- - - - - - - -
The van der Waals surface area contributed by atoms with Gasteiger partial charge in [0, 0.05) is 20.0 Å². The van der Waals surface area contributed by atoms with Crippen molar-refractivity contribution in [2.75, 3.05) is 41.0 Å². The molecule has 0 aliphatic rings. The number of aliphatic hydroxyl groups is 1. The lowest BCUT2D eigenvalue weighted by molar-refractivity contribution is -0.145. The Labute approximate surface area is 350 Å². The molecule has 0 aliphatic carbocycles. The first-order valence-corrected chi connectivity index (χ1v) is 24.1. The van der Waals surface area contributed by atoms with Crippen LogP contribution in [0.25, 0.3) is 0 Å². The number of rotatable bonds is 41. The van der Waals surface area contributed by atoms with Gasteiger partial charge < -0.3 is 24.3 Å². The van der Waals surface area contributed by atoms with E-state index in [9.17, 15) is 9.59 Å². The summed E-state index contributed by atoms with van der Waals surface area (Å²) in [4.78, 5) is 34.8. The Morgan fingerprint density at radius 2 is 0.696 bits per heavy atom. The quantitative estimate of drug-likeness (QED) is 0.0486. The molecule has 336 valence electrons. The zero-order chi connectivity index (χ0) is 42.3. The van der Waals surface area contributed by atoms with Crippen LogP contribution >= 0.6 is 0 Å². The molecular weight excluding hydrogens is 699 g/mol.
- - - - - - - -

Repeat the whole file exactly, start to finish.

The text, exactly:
The van der Waals surface area contributed by atoms with Gasteiger partial charge in [0, 0.05) is 20.0 Å². The van der Waals surface area contributed by atoms with Crippen molar-refractivity contribution in [2.75, 3.05) is 41.0 Å². The molecule has 0 aliphatic rings. The number of aliphatic hydroxyl groups is 1. The lowest BCUT2D eigenvalue weighted by molar-refractivity contribution is -0.145. The Labute approximate surface area is 350 Å². The molecule has 0 aliphatic carbocycles. The first-order valence-corrected chi connectivity index (χ1v) is 24.1. The van der Waals surface area contributed by atoms with Crippen LogP contribution in [0.25, 0.3) is 0 Å². The number of rotatable bonds is 41. The van der Waals surface area contributed by atoms with Gasteiger partial charge < -0.3 is 24.3 Å². The van der Waals surface area contributed by atoms with E-state index in [9.17, 15) is 9.59 Å². The summed E-state index contributed by atoms with van der Waals surface area (Å²) in [4.78, 5) is 34.8. The Morgan fingerprint density at radius 2 is 0.696 bits per heavy atom. The quantitative estimate of drug-likeness (QED) is 0.0486. The molecule has 336 valence electrons. The zero-order chi connectivity index (χ0) is 42.3. The van der Waals surface area contributed by atoms with Crippen LogP contribution >= 0.6 is 0 Å². The molecular weight excluding hydrogens is 699 g/mol.